Munro and Evans underwent recruit training at Coast Guard Air Station Port Angeles. They were then assigned to the Treasury-class cutter USCGC Spencer, serving aboard the vessel until 1941. During the course of his military service, Munro received consistently high marks on his performance evaluations and – according to Evans – expressed a desire to become a career Coast Guardsman.

Guadalcanal Campaign

In mid-1941, with tension with Japan on the rise, the US government began emergency mobilization, and transferred the Coast Guard from the Department of the Treasury to the Department of the Navy. Munro and Evans volunteered for reassignment to the attack transport USS Hunter Liggett, which was being outfitted and manned by the Coast Guard as part of preparations for War Plan Orange.

By mid-1942, Hunter Liggett had been assigned to Transport Division 17, tasked with supporting the Guadalcanal Campaign.  In preparation for the planned amphibious operations, Navy personnel began training as small boat handlers under Coast Guard tutelage; owing to the shortage of coxswains, Munro and Evans volunteered to join the training.  Prior to the initial landings at the Battle of Tulagi and Gavutu-Tanambogo, Munro was posted to Rear Admiral Richmond Kelly Turner’s staff aboard USS McCawley. Cross-trained as both a coxswain and a signalman, he was ordered to ferry troops to shore during the third attack wave, then beach his boat and attach himself to a US Marine unit to help manage ship-to-shore communication.

Following the Allied victory at Tulagi and Gavutu-Tanambogo, Munro and Evans were among Coast Guard and Navy personnel who staffed Naval Operating Base (NOB) Cactus at Lunga Point on the northern coast of Guadalcanal. NOB Cactus served as a communication hub between land forces and offshore vessels. Established on 09 August by Coast Guard Commander Dwight Dexter, NOB Cactus is the only known instance of a naval operating base primarily led by Coast Guard personnel. Munro volunteered for assignment at Lunga Point; Dexter was his favourite officer.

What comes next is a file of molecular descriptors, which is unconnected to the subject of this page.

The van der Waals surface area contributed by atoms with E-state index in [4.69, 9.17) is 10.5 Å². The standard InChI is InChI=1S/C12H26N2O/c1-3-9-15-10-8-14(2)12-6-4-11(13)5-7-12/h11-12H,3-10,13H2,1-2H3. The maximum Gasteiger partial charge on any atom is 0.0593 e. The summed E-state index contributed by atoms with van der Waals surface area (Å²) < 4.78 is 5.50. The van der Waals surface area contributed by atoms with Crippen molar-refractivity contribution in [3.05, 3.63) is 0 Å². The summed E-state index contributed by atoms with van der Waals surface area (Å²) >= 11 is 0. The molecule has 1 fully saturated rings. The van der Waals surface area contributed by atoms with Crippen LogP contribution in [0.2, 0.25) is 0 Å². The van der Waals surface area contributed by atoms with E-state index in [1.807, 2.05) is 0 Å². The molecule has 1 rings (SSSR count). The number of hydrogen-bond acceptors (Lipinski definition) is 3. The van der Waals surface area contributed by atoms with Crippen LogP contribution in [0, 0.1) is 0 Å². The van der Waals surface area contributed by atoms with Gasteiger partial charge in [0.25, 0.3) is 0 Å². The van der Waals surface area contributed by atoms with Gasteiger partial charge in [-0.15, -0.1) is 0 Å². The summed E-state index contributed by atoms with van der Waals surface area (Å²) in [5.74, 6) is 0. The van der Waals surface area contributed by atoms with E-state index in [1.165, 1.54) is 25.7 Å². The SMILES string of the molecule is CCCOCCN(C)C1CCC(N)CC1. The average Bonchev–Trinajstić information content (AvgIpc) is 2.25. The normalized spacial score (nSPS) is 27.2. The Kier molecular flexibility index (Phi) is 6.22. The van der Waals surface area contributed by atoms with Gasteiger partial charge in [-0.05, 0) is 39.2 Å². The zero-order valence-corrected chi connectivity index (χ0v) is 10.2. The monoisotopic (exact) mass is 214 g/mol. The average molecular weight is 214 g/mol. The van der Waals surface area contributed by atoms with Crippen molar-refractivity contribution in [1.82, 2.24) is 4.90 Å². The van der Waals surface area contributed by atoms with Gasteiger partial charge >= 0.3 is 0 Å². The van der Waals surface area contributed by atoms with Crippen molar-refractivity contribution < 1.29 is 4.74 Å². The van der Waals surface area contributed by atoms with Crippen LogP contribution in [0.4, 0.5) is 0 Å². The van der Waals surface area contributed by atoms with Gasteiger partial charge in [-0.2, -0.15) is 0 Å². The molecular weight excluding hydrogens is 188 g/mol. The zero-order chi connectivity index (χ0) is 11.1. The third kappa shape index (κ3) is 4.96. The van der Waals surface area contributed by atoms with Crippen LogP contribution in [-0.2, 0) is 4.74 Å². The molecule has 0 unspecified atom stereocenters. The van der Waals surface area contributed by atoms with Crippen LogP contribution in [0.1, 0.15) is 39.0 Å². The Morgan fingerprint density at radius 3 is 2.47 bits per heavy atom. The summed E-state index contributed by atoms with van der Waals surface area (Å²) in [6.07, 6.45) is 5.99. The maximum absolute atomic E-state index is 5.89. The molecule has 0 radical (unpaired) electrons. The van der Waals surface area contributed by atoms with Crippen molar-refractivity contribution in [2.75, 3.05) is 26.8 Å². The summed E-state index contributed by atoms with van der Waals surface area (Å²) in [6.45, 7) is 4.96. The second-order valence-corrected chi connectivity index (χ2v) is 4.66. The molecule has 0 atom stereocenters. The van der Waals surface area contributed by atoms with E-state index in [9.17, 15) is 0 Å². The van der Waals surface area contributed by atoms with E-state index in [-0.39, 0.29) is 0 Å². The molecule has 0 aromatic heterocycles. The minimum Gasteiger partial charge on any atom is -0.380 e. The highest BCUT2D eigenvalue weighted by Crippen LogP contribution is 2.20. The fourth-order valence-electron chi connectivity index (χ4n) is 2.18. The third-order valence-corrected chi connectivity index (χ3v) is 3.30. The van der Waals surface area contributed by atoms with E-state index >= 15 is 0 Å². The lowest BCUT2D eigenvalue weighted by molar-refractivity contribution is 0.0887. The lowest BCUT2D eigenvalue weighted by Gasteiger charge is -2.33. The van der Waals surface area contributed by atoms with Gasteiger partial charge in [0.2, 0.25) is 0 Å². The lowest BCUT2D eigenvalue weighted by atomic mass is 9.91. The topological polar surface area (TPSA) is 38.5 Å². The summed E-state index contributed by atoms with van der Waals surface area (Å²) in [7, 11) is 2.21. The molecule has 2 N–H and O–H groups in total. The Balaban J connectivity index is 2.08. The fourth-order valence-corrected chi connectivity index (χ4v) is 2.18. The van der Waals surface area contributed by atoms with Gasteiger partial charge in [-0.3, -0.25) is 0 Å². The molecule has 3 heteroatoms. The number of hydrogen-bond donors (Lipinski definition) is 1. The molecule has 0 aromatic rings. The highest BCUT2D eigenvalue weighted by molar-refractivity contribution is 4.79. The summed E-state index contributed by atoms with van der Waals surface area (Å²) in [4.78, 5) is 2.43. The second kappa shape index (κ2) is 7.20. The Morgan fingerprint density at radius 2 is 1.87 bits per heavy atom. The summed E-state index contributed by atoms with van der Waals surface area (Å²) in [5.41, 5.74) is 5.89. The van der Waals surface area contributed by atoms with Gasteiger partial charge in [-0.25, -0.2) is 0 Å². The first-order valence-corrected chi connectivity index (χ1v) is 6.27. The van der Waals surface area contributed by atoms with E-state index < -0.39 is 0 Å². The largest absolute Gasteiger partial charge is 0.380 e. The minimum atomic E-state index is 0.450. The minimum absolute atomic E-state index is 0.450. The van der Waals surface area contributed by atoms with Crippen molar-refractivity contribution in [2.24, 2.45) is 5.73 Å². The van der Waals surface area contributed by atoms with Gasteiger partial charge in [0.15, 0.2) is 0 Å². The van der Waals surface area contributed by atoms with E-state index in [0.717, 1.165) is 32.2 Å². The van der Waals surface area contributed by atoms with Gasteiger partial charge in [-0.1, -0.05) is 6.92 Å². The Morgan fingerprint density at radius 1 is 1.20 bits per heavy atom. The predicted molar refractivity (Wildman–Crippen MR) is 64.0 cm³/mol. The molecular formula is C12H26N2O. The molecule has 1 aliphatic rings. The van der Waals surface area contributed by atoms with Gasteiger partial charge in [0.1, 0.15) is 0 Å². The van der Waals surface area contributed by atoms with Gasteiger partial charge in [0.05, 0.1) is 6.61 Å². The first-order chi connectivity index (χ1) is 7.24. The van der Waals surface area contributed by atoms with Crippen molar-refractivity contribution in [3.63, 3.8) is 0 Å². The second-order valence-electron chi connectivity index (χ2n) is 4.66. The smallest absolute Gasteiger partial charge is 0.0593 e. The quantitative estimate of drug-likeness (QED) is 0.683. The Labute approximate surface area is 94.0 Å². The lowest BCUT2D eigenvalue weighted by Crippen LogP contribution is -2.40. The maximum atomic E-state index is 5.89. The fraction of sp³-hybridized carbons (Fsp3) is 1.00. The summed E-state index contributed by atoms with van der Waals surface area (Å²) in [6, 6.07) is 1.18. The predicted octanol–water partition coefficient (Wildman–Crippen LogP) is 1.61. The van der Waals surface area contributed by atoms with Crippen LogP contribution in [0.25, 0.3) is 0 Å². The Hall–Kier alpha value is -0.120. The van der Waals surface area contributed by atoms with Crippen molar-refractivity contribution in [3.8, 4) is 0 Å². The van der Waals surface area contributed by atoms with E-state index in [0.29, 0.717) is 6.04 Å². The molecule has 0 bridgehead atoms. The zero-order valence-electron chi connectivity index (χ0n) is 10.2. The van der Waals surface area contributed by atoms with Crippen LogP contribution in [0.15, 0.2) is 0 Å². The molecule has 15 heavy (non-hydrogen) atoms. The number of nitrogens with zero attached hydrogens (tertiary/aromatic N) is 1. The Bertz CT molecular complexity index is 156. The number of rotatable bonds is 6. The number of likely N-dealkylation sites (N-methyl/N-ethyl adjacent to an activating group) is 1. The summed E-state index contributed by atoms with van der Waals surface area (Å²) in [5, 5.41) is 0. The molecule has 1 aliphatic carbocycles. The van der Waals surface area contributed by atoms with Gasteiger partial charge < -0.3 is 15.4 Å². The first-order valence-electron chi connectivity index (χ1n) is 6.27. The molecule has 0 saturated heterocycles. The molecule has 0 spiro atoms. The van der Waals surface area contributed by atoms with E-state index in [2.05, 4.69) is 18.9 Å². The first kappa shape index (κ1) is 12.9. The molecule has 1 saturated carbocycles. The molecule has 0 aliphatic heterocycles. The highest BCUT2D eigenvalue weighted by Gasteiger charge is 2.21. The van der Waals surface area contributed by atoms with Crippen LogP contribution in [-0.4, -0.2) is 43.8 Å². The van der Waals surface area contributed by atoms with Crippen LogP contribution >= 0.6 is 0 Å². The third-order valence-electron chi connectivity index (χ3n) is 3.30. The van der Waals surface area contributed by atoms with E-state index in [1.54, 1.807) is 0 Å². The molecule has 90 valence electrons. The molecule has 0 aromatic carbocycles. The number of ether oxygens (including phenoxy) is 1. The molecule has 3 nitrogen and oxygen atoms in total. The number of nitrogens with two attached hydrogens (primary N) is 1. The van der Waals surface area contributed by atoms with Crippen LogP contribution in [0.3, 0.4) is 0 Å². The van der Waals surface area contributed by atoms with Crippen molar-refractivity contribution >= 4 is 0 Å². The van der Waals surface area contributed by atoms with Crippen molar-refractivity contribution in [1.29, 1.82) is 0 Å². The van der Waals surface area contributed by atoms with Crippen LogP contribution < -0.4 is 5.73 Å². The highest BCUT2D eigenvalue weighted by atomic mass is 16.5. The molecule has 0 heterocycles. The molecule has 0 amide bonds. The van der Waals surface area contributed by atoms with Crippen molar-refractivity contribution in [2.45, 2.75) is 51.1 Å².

According to US Marine Master Sergeant James Hurlbut, Munro and Evans lived at the base in an approximately 80 square feet (7.4 m2) hut “they had made from packing boxes and scrap material”, which he also described as “quite a swank establishment for Guadalcanal”.

On 20 September 1942, Munro volunteered to lead a small boat search-and-rescue mission seeking to recover the crew of a Navy airplane that had been forced down off Savo Island. During the operation, Munro’s craft came under intense fire from Japanese shore positions, though he was able to manoeuvre the boat back to base with only minor injuries to his crew. The downed aircrew was ultimately found and rescued by a flying boat.

On 27 September, Lieutenant Colonel Chesty Puller ordered three companies of Marines to attack the flank of Japanese positions on the west side of the Matanikau River. Munro was placed in charge of two landing craft tank (LCT) and eight Higgins boats tasked with transporting the Marines to their landing points.  Preceded by a beach-clearing ship-to-shore bombardment from the destroyer USS Monssen, the amphibious force landed and began moving inland towards its objective.  Meanwhile, Munro withdrew his boats to Lunga Point as ordered, carrying with him injured sailors and Marines, among them Navy coxswain Samuel B. Roberts, who had been mortally wounded while using his landing craft to draw Japanese fire away from the Marines.

The US Marine Corps landing force came under attack in a Japanese counteroffensive and quickly found itself encircled on a hill. With the Marines in danger of being overrun, Monssen opened fire on the Japanese positions with her 5-inch (127 mm) caliber guns, managing to clear a narrow corridor to the beach. Using Monssen’s signal lamp, Puller ordered the Marines to fight their way to the shore.

At Lunga Point, the landing craft were instructed to return and extract the besieged Marines. Commander Dexter asked Munro and Evans if they would take charge of the mission, to which Munro answered, “Hell yes!” As the boats under Munro’s charge approached the recovery points, they came under heavy fire from the Japanese at a ridge abandoned by the Marines. Munro used a .30 calibre machine gun aboard his landing craft to direct suppressing fire against the enemy positions as the other boats recovered the Marines. With Japanese troops moving against the beach, Munro piloted his boat closer to shore to act as a shield. Though the initial extraction was successful, one of the LCTs became grounded on a sandbar. Munro directed the other LCT to help extricate the grounded vessel as he manoeuvred his own boat to shield the Marines from Japanese fire from the shore. Munro was shot in the base of his skull and lost consciousness.